Within the state of Florida, which is dominated by RO and NF, there are very few MF or UF installations. In contrast, the Northwest US has embraced MF/UF and MBR instead. The Midwest has applied all of the available membrane technologies, using MF/UF followed by RO/NF. A 12 MGD facility in Grand Forks, North Dakota is currently under construction and is expected to begin treating Red River water with MF followed by RO in June 2020.

Several regions within North America have been experiencing long term droughts, resulting in justified anxiety about the availability of water and depleted reservoirs. Communities have begun to accept and appreciate the value of water reuse in solving these scarcity concerns. While public acceptance of indirect and direct potable reuse remains a challenge for the industry, some consumers have simply recognized that they have no choice but to embrace every available water source and maximize their use. Aggressive and highly organized public outreach programs are aiding in this effort. Though drilling deep into aquifers may be a sourcing solution in some regions, these waters typically have a high salt concentration. Treatment methods that result in high salinity brine solutions become a disposal challenge and expensive, most notably for inland facilities.

A variety of disposal methods do exist, though, with the least expensive alternative being direct discharge into an existing wastewater treatment plant (WWTP). Many facilities already send their


Deep well disposal can accommodate concentrate brines. This option is expensive to initiate and monitor, and the discharged water is forever lost as a future source for reuse opportunities. Interestingly, Florida has many deep disposal wells for membrane plant concentrate, though it is surrounded by seawater. The higher salinity of membrane concentrate streams and the ready availability of boulder zones deep below the surface make it the least expensive discharge option. In some cases, end users have created manmade marshes and wetlands to accommodate the concentrate, and several successful examples are currently in operation.


The ideal of capturing minerals in concentrate streams and reusing the water is being refined at the Kay Bailey Hutchinson Desalination plant in El Paso, Texas. Here, concentrate from the brackish water plant is being piped to the nearby Enviro Water Minerals Corporation. EWMC recovers the salts from the water and produces commodity caustic, hydrochloric acid, calcium sulfate and other products for distribution and sale. The recovered water is returned to the membrane plant. In this way, the facility not only eliminates the need and cost associated with concentrate disposal; they also generate revenue from the “waste” and maximize the plant’s return on investment. The curious thing about membrane technology in North America is the dearth of seawater desalination facilities, most notably within the drought-stricken coastal state of California where reverse osmosis was actually born. There are currently only two major seawater systems operating in the U.S.: the 25 MGD Tampa Bay desalination plant in Florida and the 50 MGD Charles "Bud" Lewis Carlsbad desalination plant in Carlsbad, California, which began operation in 2017. While membrane-based seawater desalination is widely used around the world, North American communities typically enjoy options that are less expensive in construction and operation. Even more prohibiting in some states is the intense, costly and time-consuming effort required to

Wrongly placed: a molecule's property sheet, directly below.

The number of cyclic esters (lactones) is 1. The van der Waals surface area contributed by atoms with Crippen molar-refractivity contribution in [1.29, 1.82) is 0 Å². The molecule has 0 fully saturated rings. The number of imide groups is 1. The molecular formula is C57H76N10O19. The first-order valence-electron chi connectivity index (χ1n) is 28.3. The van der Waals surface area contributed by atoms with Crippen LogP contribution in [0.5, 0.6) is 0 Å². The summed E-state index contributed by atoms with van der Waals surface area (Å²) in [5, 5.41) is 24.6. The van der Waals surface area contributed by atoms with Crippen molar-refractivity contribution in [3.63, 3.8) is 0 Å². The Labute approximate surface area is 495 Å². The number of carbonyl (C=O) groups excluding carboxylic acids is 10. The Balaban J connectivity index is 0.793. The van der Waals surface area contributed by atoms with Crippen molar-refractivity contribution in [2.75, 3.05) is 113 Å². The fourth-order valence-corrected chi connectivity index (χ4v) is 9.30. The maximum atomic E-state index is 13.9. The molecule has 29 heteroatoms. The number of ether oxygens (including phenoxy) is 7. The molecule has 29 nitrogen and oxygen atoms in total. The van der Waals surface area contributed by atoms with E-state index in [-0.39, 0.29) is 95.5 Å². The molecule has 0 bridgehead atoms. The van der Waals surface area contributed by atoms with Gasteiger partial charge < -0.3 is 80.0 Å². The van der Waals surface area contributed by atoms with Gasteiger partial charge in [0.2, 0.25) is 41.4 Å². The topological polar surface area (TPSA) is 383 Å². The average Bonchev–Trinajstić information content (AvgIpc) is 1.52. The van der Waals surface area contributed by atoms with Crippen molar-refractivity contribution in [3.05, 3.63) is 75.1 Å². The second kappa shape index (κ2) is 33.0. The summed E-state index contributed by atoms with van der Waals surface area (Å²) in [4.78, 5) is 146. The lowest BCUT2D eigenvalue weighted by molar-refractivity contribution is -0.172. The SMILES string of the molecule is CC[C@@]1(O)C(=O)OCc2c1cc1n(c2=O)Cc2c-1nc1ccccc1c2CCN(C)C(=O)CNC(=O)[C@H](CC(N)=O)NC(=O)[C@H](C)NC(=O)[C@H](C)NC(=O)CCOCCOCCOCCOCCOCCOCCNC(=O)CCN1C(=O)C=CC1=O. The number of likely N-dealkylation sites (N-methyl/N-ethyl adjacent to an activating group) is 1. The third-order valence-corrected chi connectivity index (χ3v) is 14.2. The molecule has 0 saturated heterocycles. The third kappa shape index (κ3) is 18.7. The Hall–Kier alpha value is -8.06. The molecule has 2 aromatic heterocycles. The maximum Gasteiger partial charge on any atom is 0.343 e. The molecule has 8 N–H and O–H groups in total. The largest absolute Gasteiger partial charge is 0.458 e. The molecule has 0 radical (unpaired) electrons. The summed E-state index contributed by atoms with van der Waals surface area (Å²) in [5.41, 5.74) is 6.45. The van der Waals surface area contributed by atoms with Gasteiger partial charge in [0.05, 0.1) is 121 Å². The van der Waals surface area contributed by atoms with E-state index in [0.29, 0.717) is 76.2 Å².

obtain a plethora of environmental, discharge, and regulatory permits, which can add years, even decades, to successful plant start-up. Extensive periods of drought, though, have resulted in a dire re-evaluation of the barriers to membrane-based seawater treatment in securing a reliable water source. There is even renewed interest in seawater desalination as a viable option in drought-stricken Texas and California for both potable and industrial water sourcing. Recently, significant efforts applied to the development higher recovery systems have reaped increasing rewards. These systems rely on advanced antiscalant chemistries to keep highly concentrated ions from prematurely fouling membrane surfaces. Innovative, and sometimes proprietary, operating and design processes are being developed by relatively new, up-and-coming companies to operate systems at the highest possible recovery rates. However, the obvious benefits of recovering increased volumes of water come at a cost, with the most pressing challenge being the subsequently high concentrate TDS. Some of the gains in permeate flow are offset by a limited number of disposal options, and efficient reuse of high TDS concentrate is simply not always possible. Well-deserved attention is now focused on the complexities of high recovery systems and effective handling of the supersaturated concentrate solution while accommodating lower flow rates.